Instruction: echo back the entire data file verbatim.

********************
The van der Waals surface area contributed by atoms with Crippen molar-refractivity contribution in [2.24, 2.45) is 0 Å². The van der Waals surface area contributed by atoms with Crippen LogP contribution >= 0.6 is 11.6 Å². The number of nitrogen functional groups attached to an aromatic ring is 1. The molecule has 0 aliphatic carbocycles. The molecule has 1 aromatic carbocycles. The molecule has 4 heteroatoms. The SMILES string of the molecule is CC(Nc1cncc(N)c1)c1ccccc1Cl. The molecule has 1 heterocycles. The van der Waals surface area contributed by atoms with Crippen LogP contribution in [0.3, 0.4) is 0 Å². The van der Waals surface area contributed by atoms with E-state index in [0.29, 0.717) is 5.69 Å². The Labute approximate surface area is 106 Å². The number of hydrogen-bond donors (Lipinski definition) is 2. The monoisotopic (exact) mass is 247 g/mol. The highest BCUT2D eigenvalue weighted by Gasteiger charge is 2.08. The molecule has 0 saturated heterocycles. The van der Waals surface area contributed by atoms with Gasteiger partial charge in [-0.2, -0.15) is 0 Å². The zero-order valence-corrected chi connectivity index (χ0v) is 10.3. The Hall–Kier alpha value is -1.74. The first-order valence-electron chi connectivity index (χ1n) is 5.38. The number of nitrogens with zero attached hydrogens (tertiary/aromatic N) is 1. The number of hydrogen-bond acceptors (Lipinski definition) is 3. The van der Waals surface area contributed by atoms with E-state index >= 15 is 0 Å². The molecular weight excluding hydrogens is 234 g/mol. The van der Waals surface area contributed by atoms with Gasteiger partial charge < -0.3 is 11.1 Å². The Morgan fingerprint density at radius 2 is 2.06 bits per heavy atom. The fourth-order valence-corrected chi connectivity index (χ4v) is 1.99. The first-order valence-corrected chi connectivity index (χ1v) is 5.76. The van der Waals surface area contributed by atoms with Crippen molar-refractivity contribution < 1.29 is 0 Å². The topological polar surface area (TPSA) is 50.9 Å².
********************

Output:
The van der Waals surface area contributed by atoms with Crippen molar-refractivity contribution in [2.24, 2.45) is 0 Å². The van der Waals surface area contributed by atoms with Crippen LogP contribution >= 0.6 is 11.6 Å². The number of nitrogen functional groups attached to an aromatic ring is 1. The molecule has 0 aliphatic carbocycles. The molecule has 1 aromatic carbocycles. The molecule has 4 heteroatoms. The SMILES string of the molecule is CC(Nc1cncc(N)c1)c1ccccc1Cl. The molecule has 1 heterocycles. The van der Waals surface area contributed by atoms with Crippen LogP contribution in [0.3, 0.4) is 0 Å². The van der Waals surface area contributed by atoms with E-state index in [0.29, 0.717) is 5.69 Å². The Labute approximate surface area is 106 Å². The number of hydrogen-bond donors (Lipinski definition) is 2. The monoisotopic (exact) mass is 247 g/mol. The highest BCUT2D eigenvalue weighted by Gasteiger charge is 2.08. The molecule has 0 saturated heterocycles. The van der Waals surface area contributed by atoms with Gasteiger partial charge in [-0.2, -0.15) is 0 Å². The zero-order valence-corrected chi connectivity index (χ0v) is 10.3. The Hall–Kier alpha value is -1.74. The first-order valence-electron chi connectivity index (χ1n) is 5.38. The number of nitrogens with zero attached hydrogens (tertiary/aromatic N) is 1. The number of hydrogen-bond acceptors (Lipinski definition) is 3. The van der Waals surface area contributed by atoms with E-state index >= 15 is 0 Å². The molecular weight excluding hydrogens is 234 g/mol. The van der Waals surface area contributed by atoms with Gasteiger partial charge < -0.3 is 11.1 Å². The Morgan fingerprint density at radius 2 is 2.06 bits per heavy atom. The fourth-order valence-corrected chi connectivity index (χ4v) is 1.99. The first-order valence-corrected chi connectivity index (χ1v) is 5.76. The van der Waals surface area contributed by atoms with Crippen molar-refractivity contribution < 1.29 is 0 Å². The topological polar surface area (TPSA) is 50.9 Å².